Monday, 31 March 2014

'Ground Dug' need not mean 'Battlefield dug'

Sam Hardy has been discussing Craig Gotlieb's selling 'ground dug' metal artefacts (so metal detected) in the context of the discussion of "Nazi War Diggers". I would add a note of caution that the selling of metal detected items, Nazi or whatever, need not always represent grave looting. 

First of all, not all the items are what they are advertised as. On the thread (Re: Another one to judge #294930 - 02/19/14 10:52 PM) where the "Stettin battlefield" ring was found is this comment, posted by member Gaspare of the Nazi Daggers forum, addressing Mr Gotlieb:
[...] Ground dug stories are great. But it is not a provenance. My wifes cousins were some of the first Ukrainian diggers in late 1990. I've met many diggers, been to digs and helped out a bit, etc. Stories are just that, stories. Some diggers blindly trust other diggers. They buy from each other, trade etc. When the ground stops giving up pieces weird things can sometimes happen. [...].
Secondly, some metal items fell off the uniforms, many insignia and medals in both German and Soviet armies were held on with a long pin which were not fastened. Many of them would be dislodged and lost crawling through bushes or long grass in the dark or heavy rainstorm, or things became detached from the backpacks.

Thirdly, after an army had moved on, local peasants would forage among what they'd left behind at camp sites or battle stations, dropped utensils or tools lost in the grass could be reused, boxes for ammunition were sturdy enough to find a use in the farm, fuel canisters likewise. Helmets from both sides were regularly used (liners removed) to put poultry feed in, some weapons may be hidden away 'just in case' and can still turn up in the rafters of barns.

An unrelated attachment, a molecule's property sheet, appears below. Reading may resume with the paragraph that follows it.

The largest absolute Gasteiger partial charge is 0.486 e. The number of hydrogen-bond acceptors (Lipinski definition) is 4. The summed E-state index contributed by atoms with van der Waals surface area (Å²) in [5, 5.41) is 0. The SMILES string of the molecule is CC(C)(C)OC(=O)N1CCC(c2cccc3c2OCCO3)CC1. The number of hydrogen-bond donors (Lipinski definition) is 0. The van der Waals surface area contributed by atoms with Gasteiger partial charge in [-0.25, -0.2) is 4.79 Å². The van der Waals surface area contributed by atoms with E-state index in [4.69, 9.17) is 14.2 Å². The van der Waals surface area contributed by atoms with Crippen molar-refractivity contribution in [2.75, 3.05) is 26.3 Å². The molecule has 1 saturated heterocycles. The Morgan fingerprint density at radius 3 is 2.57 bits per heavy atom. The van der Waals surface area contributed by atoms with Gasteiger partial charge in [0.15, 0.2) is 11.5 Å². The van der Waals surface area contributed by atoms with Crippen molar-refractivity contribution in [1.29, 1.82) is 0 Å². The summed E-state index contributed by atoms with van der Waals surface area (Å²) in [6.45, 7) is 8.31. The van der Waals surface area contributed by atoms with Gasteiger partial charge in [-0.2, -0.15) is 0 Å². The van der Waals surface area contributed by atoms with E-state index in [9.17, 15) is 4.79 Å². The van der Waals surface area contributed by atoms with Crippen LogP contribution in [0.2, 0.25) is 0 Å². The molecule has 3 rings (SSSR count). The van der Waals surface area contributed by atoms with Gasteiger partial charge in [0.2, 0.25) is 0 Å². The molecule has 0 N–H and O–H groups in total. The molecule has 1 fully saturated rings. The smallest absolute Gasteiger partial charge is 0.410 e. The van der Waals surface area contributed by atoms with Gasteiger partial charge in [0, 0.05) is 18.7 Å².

Finally, once it was clear the War was lost, many people with Nazi insignia or objects around the house quickly got rid of it when they were surrounded by enemy Soviet soldiers, and any found by the latter was confiscated and dumped. There are (were) whole dumps of the stuff in many regions in central Europe and for example such things may turn up in ordinary domestic dumps (bottle dumps). In some areas of central Europe, and Russia, bodies lay unburied, in others they were collected up to allow the fields to be brought back into everyday use. I have seen a number of isolated graves in the edges of the fields in areas where I have worked (including those with rusted helmets still on them as markers), and there seems no reason why those graves cannot continue to hold the fallen (and despite what National Geographic says, those graves are not being looted).

In many cases, the Second World War battlefields which cover central Europe contain lots and lots of metal objects, but few human remains. A 1944 Red Army trench system I investigated a few years ago with the help of metal detectorists contained no military items at all, pots and pans and cutlery. The battlefields in which the bodies were left lying are those from the latter part of the War, in remote areas, away from settlement, and where the armies concerned were just passing through after decimating their opponents, the Kurland Pocket and forests around St Petersburg are extreme examples, but there are other areas like this, and here metal detectorists can find human remains as well as the lost relics of combat.

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